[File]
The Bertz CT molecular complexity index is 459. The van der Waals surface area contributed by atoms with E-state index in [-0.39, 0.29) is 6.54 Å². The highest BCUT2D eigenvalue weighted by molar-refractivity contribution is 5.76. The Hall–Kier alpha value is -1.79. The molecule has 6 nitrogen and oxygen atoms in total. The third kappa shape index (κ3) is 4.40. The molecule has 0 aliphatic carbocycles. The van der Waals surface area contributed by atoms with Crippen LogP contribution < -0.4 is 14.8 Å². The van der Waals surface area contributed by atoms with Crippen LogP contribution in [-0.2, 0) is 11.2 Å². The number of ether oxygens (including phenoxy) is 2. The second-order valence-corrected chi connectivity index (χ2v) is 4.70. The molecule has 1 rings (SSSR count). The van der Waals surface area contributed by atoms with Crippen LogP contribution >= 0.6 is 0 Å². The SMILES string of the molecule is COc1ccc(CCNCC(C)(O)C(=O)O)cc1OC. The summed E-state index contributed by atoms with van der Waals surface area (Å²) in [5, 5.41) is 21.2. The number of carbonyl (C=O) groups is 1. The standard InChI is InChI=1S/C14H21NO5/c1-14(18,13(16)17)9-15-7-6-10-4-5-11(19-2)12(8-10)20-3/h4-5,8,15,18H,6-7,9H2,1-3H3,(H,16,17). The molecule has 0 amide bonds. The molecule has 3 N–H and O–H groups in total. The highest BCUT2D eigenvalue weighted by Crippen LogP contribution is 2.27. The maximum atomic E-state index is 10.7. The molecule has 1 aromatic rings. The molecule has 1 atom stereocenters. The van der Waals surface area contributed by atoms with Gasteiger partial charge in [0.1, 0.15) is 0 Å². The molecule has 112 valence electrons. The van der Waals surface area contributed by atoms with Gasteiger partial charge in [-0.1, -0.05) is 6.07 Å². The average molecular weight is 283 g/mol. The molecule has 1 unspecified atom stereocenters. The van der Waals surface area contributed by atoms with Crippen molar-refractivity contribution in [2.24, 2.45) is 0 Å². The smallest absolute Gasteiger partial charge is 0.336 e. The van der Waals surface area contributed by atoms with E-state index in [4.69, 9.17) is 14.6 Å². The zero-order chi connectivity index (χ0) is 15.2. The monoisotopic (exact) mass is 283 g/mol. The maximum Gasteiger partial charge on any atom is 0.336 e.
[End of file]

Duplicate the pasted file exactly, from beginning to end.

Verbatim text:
The Bertz CT molecular complexity index is 459. The van der Waals surface area contributed by atoms with E-state index in [-0.39, 0.29) is 6.54 Å². The highest BCUT2D eigenvalue weighted by molar-refractivity contribution is 5.76. The Hall–Kier alpha value is -1.79. The molecule has 6 nitrogen and oxygen atoms in total. The third kappa shape index (κ3) is 4.40. The molecule has 0 aliphatic carbocycles. The van der Waals surface area contributed by atoms with Crippen LogP contribution < -0.4 is 14.8 Å². The van der Waals surface area contributed by atoms with Crippen LogP contribution in [-0.2, 0) is 11.2 Å². The number of ether oxygens (including phenoxy) is 2. The second-order valence-corrected chi connectivity index (χ2v) is 4.70. The molecule has 1 rings (SSSR count). The van der Waals surface area contributed by atoms with Crippen LogP contribution >= 0.6 is 0 Å². The SMILES string of the molecule is COc1ccc(CCNCC(C)(O)C(=O)O)cc1OC. The summed E-state index contributed by atoms with van der Waals surface area (Å²) in [5, 5.41) is 21.2. The number of carbonyl (C=O) groups is 1. The standard InChI is InChI=1S/C14H21NO5/c1-14(18,13(16)17)9-15-7-6-10-4-5-11(19-2)12(8-10)20-3/h4-5,8,15,18H,6-7,9H2,1-3H3,(H,16,17). The molecule has 0 amide bonds. The molecule has 3 N–H and O–H groups in total. The highest BCUT2D eigenvalue weighted by Crippen LogP contribution is 2.27. The maximum atomic E-state index is 10.7. The molecule has 1 aromatic rings. The molecule has 1 atom stereocenters. The van der Waals surface area contributed by atoms with Gasteiger partial charge in [0.1, 0.15) is 0 Å². The molecule has 112 valence electrons. The van der Waals surface area contributed by atoms with Gasteiger partial charge in [-0.1, -0.05) is 6.07 Å². The average molecular weight is 283 g/mol. The molecule has 1 unspecified atom stereocenters. The van der Waals surface area contributed by atoms with Crippen molar-refractivity contribution in [2.24, 2.45) is 0 Å². The smallest absolute Gasteiger partial charge is 0.336 e. The van der Waals surface area contributed by atoms with E-state index in [4.69, 9.17) is 14.6 Å². The zero-order chi connectivity index (χ0) is 15.2. The monoisotopic (exact) mass is 283 g/mol. The maximum Gasteiger partial charge on any atom is 0.336 e.